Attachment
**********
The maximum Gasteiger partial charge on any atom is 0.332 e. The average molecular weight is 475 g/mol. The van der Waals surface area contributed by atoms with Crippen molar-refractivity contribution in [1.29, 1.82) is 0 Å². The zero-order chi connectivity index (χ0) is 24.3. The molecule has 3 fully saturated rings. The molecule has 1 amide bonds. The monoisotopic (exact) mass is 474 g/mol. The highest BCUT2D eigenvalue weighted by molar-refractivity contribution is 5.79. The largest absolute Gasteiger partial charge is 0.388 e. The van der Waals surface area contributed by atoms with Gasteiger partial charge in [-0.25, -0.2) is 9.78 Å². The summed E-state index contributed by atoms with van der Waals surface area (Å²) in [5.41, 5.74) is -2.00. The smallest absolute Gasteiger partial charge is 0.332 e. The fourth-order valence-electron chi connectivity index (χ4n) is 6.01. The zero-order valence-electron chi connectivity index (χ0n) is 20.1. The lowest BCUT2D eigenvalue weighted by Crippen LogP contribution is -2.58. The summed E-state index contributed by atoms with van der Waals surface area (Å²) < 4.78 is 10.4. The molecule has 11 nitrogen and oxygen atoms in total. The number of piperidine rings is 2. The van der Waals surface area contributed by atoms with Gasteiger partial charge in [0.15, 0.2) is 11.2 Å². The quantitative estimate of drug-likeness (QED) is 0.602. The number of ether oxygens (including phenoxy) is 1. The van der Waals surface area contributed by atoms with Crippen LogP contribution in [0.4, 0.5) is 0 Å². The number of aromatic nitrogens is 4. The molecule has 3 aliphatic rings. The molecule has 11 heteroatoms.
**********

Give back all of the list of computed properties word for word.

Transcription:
The maximum Gasteiger partial charge on any atom is 0.332 e. The average molecular weight is 475 g/mol. The van der Waals surface area contributed by atoms with Crippen molar-refractivity contribution in [1.29, 1.82) is 0 Å². The zero-order chi connectivity index (χ0) is 24.3. The molecule has 3 fully saturated rings. The molecule has 1 amide bonds. The monoisotopic (exact) mass is 474 g/mol. The highest BCUT2D eigenvalue weighted by molar-refractivity contribution is 5.79. The largest absolute Gasteiger partial charge is 0.388 e. The van der Waals surface area contributed by atoms with Gasteiger partial charge in [-0.25, -0.2) is 9.78 Å². The summed E-state index contributed by atoms with van der Waals surface area (Å²) in [5.41, 5.74) is -2.00. The smallest absolute Gasteiger partial charge is 0.332 e. The fourth-order valence-electron chi connectivity index (χ4n) is 6.01. The zero-order valence-electron chi connectivity index (χ0n) is 20.1. The lowest BCUT2D eigenvalue weighted by Crippen LogP contribution is -2.58. The summed E-state index contributed by atoms with van der Waals surface area (Å²) < 4.78 is 10.4. The molecule has 11 nitrogen and oxygen atoms in total. The number of piperidine rings is 2. The van der Waals surface area contributed by atoms with Gasteiger partial charge in [0.15, 0.2) is 11.2 Å². The quantitative estimate of drug-likeness (QED) is 0.602. The number of ether oxygens (including phenoxy) is 1. The van der Waals surface area contributed by atoms with Crippen LogP contribution in [0.4, 0.5) is 0 Å². The number of aromatic nitrogens is 4. The molecule has 3 aliphatic rings. The molecule has 11 heteroatoms.